In Tropper's latest opus the fictional Foxman family pushes the limits of their - or anyone's - idea of dysfunction, proof positive that authors who are going to portray a dysfunctional family shouldn't skimp on the drama. Because by going all out, Tropper is giving readers a rockin' good read - with benefits.
Be warned: you will laugh. You may not always be proud of why you're laughing, but unless you're a paragon of virtue who can resist all urges to indulge in a little schadenfreude
, you will laugh. After all, it's not everyday that a man walks into his own bedroom to find his wife in bed with his boss. Nor is it common for family members to emerge from a religious rite - particularly a funereal rite - with cuts, bruises and a dislocated shoulder. Laughter aside, however, there is plenty to ponder as protagonist Judd Foxman returns to his childhood home to mourn...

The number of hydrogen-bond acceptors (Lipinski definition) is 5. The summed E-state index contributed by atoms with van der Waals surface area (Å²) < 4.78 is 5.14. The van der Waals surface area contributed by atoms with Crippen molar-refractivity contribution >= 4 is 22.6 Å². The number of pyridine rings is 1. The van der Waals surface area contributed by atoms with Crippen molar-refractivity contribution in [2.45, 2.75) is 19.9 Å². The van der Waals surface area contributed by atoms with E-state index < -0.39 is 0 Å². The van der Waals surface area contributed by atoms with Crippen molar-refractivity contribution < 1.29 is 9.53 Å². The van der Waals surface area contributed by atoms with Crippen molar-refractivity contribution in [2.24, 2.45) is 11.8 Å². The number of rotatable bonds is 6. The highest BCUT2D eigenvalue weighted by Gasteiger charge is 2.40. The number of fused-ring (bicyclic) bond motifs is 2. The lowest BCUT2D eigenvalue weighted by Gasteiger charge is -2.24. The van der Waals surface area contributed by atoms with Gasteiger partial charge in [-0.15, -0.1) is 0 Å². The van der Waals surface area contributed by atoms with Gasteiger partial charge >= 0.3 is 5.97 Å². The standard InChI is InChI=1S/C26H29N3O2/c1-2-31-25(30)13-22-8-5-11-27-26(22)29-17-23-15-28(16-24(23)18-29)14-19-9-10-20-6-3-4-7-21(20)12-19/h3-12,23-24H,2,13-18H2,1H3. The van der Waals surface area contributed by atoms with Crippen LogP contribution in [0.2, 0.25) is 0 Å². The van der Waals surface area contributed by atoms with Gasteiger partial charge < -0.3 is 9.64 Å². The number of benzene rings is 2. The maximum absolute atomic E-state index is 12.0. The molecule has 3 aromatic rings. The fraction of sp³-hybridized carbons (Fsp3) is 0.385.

Beyond the Book
The word "shiva" (pronounced SHIHvah) is derived from the Hebrew word sheva
which means "seven." Sitting shiva means that the family of a loved one usually reserved for the family of a deceased spouse, parent or child gathers in that loved one's home for seven days. Friends and family visit to support the family as they take time to mourn, and to remember the life of the deceased. While they may not observe the more orthodox practices outlined below, many Jewish families retain the spirit of the tradition in the form of an extended wake, in which friends and family stop by to share memories and grieve together.
Members of the immediate family sit on chairs that are low to the ground historically they used to sit...